Wednesday, 3 August 2016

Well, that was unexpected...

So, a bit of surprise news for today - some of you may already know (because, let's be honest, if you've seen me in person over the last seven months I haven't shut up about it) that I was supposed to have a book out in September. As it turns out this is no longer happening...

...Because it's coming out next week! Ta-da!
This has been an immense labour of love and in a lot of respects the culmination of several incredibly gratifying years as part of the Skwigly management team. It is about, as the title suggests, independent and auteur animated filmmaking in today's climate, compiling 50+ interviews and a multitude of case studies where artists have relied on, primarily, their own resourcefulness to get their films made, oftentimes pushing several envelopes along the way. Part textbook, part cultural study, my hope is that there's enough here to appeal to both animation enthusiasts and those wishing to take the plunge (or already have and are looking for fresh inspiration for the next project) themselves. As this blog and my work with Skwigly indicates, this is obviously a subject I've been passionate about for a long time and it's driven my own work in many respects. In truth it was writing this book that inspired me to break the dam and finally finish a fourth film that's already paddled its way around the world (with a fifth, 'proper' film already brewing). For their invaluable time, insight, encouragement and overall assistance I want to extend the warmest gratitude to the book's interview subjects Adam Elliot, Signe Baumane, Jeff Chiba Stearns, Ant Blades, Kieran Argo, Bjørn-Erik Aschim, Sam Taylor, Philip Brookes, Elliot Cowan, Emma Burch, Seb Burnett, Joe Wood, Dan Emmerson, Adam Wells, Michael Frei, Robert Morgan, Daniel Greaves, Alex Grigg, Jake Hobbs, Ruth Lingford, Daniel Gray, Melissa Johnson, Robertino Zambrano, Dice Tsutsumi, Robert Kondo, Kirsten Lepore, Aidan McAteer, Tony Johnson, Sam Morrison, Jonti Picking, Bill Plympton, Mike Rauch, Tim Rauch, Doug TenNapel, Nina Paley, Adam Pesapane, Sarah Phelps, Benjamin Arcand, Rosto, Chris Shepherd, Thomas Stellmach, Matthew Walker, Tünde Vollenbroek, Jason Sondhi, Aaron Wood, Andy Martin and Garrett Michael Davis (at this point I'm sure you can appreciate why the working title was Project Group-Hug).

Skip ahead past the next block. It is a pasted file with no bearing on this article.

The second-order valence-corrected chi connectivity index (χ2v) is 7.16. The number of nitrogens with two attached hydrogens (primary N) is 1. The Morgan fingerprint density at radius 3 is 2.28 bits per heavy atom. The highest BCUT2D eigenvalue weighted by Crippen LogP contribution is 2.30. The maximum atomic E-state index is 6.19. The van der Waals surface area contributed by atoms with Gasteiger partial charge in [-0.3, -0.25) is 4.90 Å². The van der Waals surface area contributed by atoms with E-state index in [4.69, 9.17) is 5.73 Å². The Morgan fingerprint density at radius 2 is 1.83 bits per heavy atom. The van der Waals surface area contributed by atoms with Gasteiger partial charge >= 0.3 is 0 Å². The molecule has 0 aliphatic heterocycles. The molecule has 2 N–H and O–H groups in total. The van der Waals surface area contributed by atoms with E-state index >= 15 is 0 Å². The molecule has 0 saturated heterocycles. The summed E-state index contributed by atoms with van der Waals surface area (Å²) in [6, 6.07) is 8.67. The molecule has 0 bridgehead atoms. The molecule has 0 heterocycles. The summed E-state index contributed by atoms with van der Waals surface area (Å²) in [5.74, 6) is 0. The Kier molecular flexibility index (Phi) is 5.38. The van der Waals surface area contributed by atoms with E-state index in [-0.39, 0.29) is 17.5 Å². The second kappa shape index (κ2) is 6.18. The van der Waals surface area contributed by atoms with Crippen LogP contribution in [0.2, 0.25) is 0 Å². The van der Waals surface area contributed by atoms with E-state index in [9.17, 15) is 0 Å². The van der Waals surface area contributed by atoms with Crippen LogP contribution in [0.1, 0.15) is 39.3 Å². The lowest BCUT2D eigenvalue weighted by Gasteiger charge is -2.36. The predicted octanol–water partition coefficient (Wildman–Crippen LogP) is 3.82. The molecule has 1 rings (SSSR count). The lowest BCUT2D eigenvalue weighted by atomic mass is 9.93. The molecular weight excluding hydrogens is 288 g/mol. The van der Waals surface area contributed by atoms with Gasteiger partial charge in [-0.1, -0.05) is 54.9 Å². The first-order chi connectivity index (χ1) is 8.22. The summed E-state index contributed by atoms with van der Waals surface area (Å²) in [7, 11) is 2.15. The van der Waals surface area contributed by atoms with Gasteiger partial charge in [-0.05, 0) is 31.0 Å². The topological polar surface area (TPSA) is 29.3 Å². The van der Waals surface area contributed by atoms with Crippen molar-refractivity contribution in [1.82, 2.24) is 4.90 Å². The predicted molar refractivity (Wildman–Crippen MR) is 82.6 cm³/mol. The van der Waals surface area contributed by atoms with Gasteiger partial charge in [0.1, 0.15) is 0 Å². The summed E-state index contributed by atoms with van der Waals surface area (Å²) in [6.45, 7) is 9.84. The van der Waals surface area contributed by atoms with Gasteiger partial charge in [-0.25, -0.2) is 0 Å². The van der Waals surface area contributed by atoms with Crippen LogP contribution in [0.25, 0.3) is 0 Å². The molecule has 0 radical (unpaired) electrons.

Damn fine folks, the lot of 'em
The book also draws on prior Skwigly interviews with Peter Lord, Nick Park, Don Hertzfeldt, Greg McLeod, Steven Woloshen and John Kricfalusi, not to mention how much is owed to those who helped out, primarily my technical editor Katie Steed, the brilliant Corrie Francis Parks (who also recently wrote her own book and played a role in getting the whole project off the ground), Julia Young who lent a helping hand with interview transcripts, Lauren Mattos, Haley Swann, Sean Connelly and the rest of the team at Taylor and Francis. Of course it has to be said that without the tremendous support of a sea of ever-brilliant friends and family it couldn't have come together at all, so a million thanks to all of you who put up with me.
Supplementing the book will be a whole heap of new content that will go online via Skwigly to keep up with the talents involved as well as others cut from a similar cloth, plus special events and other good stuff being cooked up. Be sure to check out the site as well as my Facebook page for future updates.
While I didn't design the front cover myself, here are some mockups I had done around the time of the manuscript submission using images provided by some of the talent involved:
This is a promo image from Rosto's Splintertime that I fell in love with, but ultimately it would be better suited to a book about...well, Rosto.
Image from Everything I Can See From Here by The Line
Another Rosto image, this time from Lonely Bones
There were a few variations on this layout with different arrays of stills (this one features Kirsten Lepore's Move Mountain, Bill Plympton's Cheatin', PES's Submarine Sandwich and Tonko House's The Dam Keeper) but from a marketing perspective erring on the side of simplicity with just one made more sense.
Image from Adam Elliot's Ernie Biscuit
Ernie again
As you can see, the last one is the most similar to the cover image they're going with (see the top of this post) and is from Adam Elliot's first venture into indie territory following such acclaimed work as the Oscar-winning Harvie Krumpet and the gorgeous feature film Mary and Max. Readers of this blog will know I'm a huge Adam Elliot fan and am delighted that the publishers have gone with his work as a cover (it's also fitting as his work, wisdom and creative approaches are perhaps the most prominently featured throughout the book).
The book is currently scheduled for release August 8th (this Monday) and can be pre-ordered now from all reputable retailers, though you're probably best off going through the CRC Press site directly.

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